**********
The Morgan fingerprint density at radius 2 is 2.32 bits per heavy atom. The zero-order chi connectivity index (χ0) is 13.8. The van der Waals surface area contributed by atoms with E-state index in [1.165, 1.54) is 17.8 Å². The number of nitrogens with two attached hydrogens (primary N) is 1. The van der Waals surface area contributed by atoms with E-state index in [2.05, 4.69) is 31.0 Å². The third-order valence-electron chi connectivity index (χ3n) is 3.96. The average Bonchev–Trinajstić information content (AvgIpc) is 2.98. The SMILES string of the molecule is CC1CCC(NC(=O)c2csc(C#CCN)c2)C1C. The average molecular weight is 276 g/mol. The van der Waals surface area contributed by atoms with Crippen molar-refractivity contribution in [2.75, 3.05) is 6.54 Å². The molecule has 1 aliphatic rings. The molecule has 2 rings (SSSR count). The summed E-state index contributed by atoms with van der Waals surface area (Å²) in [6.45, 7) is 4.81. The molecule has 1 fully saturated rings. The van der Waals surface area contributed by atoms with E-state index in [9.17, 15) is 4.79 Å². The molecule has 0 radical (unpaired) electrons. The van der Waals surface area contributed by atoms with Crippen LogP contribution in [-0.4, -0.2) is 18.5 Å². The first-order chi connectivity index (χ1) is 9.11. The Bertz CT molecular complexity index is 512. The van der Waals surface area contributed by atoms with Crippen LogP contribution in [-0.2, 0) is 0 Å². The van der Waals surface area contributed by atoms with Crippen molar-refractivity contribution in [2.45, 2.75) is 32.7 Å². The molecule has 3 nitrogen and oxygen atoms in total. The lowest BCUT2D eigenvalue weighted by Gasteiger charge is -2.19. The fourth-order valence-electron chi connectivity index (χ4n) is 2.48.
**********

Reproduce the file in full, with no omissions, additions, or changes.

The Morgan fingerprint density at radius 2 is 2.32 bits per heavy atom. The zero-order chi connectivity index (χ0) is 13.8. The van der Waals surface area contributed by atoms with E-state index in [1.165, 1.54) is 17.8 Å². The number of nitrogens with two attached hydrogens (primary N) is 1. The van der Waals surface area contributed by atoms with E-state index in [2.05, 4.69) is 31.0 Å². The third-order valence-electron chi connectivity index (χ3n) is 3.96. The average Bonchev–Trinajstić information content (AvgIpc) is 2.98. The SMILES string of the molecule is CC1CCC(NC(=O)c2csc(C#CCN)c2)C1C. The average molecular weight is 276 g/mol. The van der Waals surface area contributed by atoms with Crippen molar-refractivity contribution in [2.75, 3.05) is 6.54 Å². The molecule has 1 aliphatic rings. The molecule has 2 rings (SSSR count). The summed E-state index contributed by atoms with van der Waals surface area (Å²) in [6.45, 7) is 4.81. The molecule has 1 fully saturated rings. The van der Waals surface area contributed by atoms with E-state index in [9.17, 15) is 4.79 Å². The molecule has 0 radical (unpaired) electrons. The van der Waals surface area contributed by atoms with Crippen LogP contribution in [-0.4, -0.2) is 18.5 Å². The first-order chi connectivity index (χ1) is 9.11. The Bertz CT molecular complexity index is 512. The van der Waals surface area contributed by atoms with Crippen LogP contribution in [-0.2, 0) is 0 Å². The van der Waals surface area contributed by atoms with Crippen molar-refractivity contribution in [2.45, 2.75) is 32.7 Å². The molecule has 3 nitrogen and oxygen atoms in total. The lowest BCUT2D eigenvalue weighted by Gasteiger charge is -2.19. The fourth-order valence-electron chi connectivity index (χ4n) is 2.48.